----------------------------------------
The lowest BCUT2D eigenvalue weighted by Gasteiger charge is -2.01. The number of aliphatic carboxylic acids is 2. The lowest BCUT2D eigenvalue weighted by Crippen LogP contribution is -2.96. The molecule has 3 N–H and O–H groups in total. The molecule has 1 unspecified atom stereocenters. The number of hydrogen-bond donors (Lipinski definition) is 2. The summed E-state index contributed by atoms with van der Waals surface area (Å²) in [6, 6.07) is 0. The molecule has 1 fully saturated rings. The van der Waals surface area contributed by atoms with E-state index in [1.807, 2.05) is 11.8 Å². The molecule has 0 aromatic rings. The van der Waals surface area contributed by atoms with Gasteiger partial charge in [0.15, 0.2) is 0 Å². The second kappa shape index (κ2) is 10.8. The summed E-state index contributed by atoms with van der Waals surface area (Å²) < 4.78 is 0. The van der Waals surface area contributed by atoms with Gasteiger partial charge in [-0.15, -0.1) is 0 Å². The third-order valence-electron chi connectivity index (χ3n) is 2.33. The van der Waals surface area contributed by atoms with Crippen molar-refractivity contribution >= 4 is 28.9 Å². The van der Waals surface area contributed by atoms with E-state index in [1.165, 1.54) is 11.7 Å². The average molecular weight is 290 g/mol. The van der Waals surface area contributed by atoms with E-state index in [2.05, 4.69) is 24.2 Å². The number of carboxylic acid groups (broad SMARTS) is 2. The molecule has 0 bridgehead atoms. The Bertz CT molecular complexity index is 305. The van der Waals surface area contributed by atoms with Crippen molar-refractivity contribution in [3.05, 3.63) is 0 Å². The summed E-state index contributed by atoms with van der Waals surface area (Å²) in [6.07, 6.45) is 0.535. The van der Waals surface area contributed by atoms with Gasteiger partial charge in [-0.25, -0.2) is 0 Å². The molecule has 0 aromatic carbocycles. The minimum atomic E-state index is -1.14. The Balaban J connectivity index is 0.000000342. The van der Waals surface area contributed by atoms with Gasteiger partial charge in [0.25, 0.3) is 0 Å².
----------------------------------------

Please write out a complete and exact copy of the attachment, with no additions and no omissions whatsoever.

The lowest BCUT2D eigenvalue weighted by Gasteiger charge is -2.01. The number of aliphatic carboxylic acids is 2. The lowest BCUT2D eigenvalue weighted by Crippen LogP contribution is -2.96. The molecule has 3 N–H and O–H groups in total. The molecule has 1 unspecified atom stereocenters. The number of hydrogen-bond donors (Lipinski definition) is 2. The summed E-state index contributed by atoms with van der Waals surface area (Å²) in [6, 6.07) is 0. The molecule has 1 fully saturated rings. The van der Waals surface area contributed by atoms with E-state index in [1.807, 2.05) is 11.8 Å². The molecule has 0 aromatic rings. The van der Waals surface area contributed by atoms with Gasteiger partial charge in [0.15, 0.2) is 0 Å². The second kappa shape index (κ2) is 10.8. The summed E-state index contributed by atoms with van der Waals surface area (Å²) < 4.78 is 0. The van der Waals surface area contributed by atoms with Gasteiger partial charge in [-0.15, -0.1) is 0 Å². The third-order valence-electron chi connectivity index (χ3n) is 2.33. The van der Waals surface area contributed by atoms with Crippen molar-refractivity contribution >= 4 is 28.9 Å². The van der Waals surface area contributed by atoms with E-state index in [1.165, 1.54) is 11.7 Å². The average molecular weight is 290 g/mol. The van der Waals surface area contributed by atoms with E-state index in [2.05, 4.69) is 24.2 Å². The number of carboxylic acid groups (broad SMARTS) is 2. The molecule has 0 bridgehead atoms. The Bertz CT molecular complexity index is 305. The van der Waals surface area contributed by atoms with Crippen molar-refractivity contribution in [3.05, 3.63) is 0 Å². The summed E-state index contributed by atoms with van der Waals surface area (Å²) in [6.07, 6.45) is 0.535. The van der Waals surface area contributed by atoms with Gasteiger partial charge in [-0.25, -0.2) is 0 Å². The molecule has 0 aromatic carbocycles. The minimum atomic E-state index is -1.14. The Balaban J connectivity index is 0.000000342. The van der Waals surface area contributed by atoms with Gasteiger partial charge in [0.25, 0.3) is 0 Å².